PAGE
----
In his commentary on Leviticus, Ephraim Radner points out (cf. pp 290-314) that God’s movements through history leave a wake in time like a ship through water. These wake lines point toward the world as it was intended to be, and of course, toward the wake-Maker. The chart of the trail of Christ’s actions is portended in Genesis 1:14, listed in Leviticus 23, redrawn in the book of Revelation, and fulfilled in ink across the pages of Scripture from start to finish.
Certainly, one would prefer a full-color picture to a monochromatic profile, but if the faithful enactment of scriptural instruction once portrayed Christ, they cannot cease to do so. He was, and remains, the body that produced the shadows. We note in passing that the word translated “substance” is soma, most commonly translated from Greek into English as “body.”
Too often we read this verse as if Paul meant, “let no on pass judgment on you if you ignore Scripture’s instruction regarding food and drink, festivals, a new moon, or a Sabbath.” The very idea is preposterous, but we do it nevertheless.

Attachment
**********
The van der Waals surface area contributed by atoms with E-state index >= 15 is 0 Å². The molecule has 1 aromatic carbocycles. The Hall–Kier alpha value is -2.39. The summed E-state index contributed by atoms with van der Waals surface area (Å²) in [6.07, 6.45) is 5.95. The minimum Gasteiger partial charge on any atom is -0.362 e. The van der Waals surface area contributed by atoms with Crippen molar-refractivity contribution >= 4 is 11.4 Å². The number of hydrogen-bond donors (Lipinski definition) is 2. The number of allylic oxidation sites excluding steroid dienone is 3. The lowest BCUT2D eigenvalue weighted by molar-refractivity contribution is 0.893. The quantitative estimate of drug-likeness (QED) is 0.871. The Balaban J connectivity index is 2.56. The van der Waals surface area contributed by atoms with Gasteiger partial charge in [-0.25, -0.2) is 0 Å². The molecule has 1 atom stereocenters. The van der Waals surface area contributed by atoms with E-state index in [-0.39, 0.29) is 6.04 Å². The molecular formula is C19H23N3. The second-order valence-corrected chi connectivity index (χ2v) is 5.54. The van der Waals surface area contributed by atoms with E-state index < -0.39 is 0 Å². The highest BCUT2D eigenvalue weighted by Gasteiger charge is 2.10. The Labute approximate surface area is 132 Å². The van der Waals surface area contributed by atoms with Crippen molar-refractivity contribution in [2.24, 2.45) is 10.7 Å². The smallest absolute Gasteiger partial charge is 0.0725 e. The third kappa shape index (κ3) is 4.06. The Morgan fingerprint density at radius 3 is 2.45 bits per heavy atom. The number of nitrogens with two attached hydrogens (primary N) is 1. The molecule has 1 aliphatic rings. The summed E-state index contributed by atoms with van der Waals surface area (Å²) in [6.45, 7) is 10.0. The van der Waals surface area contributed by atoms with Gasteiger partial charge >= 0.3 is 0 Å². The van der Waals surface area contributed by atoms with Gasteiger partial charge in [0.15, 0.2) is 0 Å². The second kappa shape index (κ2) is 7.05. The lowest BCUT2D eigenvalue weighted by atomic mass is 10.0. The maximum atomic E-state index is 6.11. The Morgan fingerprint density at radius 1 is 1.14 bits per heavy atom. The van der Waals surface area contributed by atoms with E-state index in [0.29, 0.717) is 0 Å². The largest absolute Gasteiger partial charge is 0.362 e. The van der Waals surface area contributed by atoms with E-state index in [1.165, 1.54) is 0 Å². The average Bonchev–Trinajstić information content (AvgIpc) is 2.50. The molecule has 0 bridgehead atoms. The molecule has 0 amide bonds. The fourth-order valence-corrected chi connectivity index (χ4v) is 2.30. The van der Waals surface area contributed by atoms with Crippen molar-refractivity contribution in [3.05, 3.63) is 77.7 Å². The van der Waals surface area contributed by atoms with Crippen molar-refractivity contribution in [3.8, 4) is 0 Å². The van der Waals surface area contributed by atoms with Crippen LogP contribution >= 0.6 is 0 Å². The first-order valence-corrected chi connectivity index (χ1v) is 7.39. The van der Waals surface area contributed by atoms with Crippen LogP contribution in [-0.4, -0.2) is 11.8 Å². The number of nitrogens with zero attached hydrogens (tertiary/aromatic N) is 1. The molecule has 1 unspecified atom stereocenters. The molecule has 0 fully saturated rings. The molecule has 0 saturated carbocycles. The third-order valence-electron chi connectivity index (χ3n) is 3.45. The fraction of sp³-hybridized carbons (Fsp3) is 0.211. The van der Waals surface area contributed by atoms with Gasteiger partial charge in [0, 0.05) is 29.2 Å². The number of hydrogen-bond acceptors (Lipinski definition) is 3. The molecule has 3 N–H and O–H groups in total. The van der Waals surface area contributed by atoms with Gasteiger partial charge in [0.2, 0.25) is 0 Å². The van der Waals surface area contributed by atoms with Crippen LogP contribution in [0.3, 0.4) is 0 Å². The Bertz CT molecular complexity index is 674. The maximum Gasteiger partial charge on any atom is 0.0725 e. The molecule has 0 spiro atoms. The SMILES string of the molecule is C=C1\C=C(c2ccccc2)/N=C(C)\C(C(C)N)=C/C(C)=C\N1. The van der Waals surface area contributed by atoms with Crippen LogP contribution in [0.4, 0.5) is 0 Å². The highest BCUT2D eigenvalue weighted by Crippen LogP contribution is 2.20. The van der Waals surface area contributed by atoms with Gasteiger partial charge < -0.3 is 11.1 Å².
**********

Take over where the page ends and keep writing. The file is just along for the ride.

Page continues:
So what is Paul saying here? It is probably easiest to understand him as saying, “Don’t miss the forest for the trees!”
We ought to note that at the time Paul wrote there was no one—let me say that again, no one—suggesting Sabbath had been done away with, that pigs could be eaten, or that assembling together could be forsaken.
What was happening is that there was a wide variety of ways in which those commandments for life were put into practice. There were at least four competing calendars at the time, so just the topic of when a festival should be observed would have been a hotly contested debate between former Sadducees and former Pharisees, not to mention between Gentiles converted by Peter versus former disciples of John the Baptizer.
So the next time you read Colossians 2:16-17 remember that the question of judgement is about how not about if, you follow God’s instructions.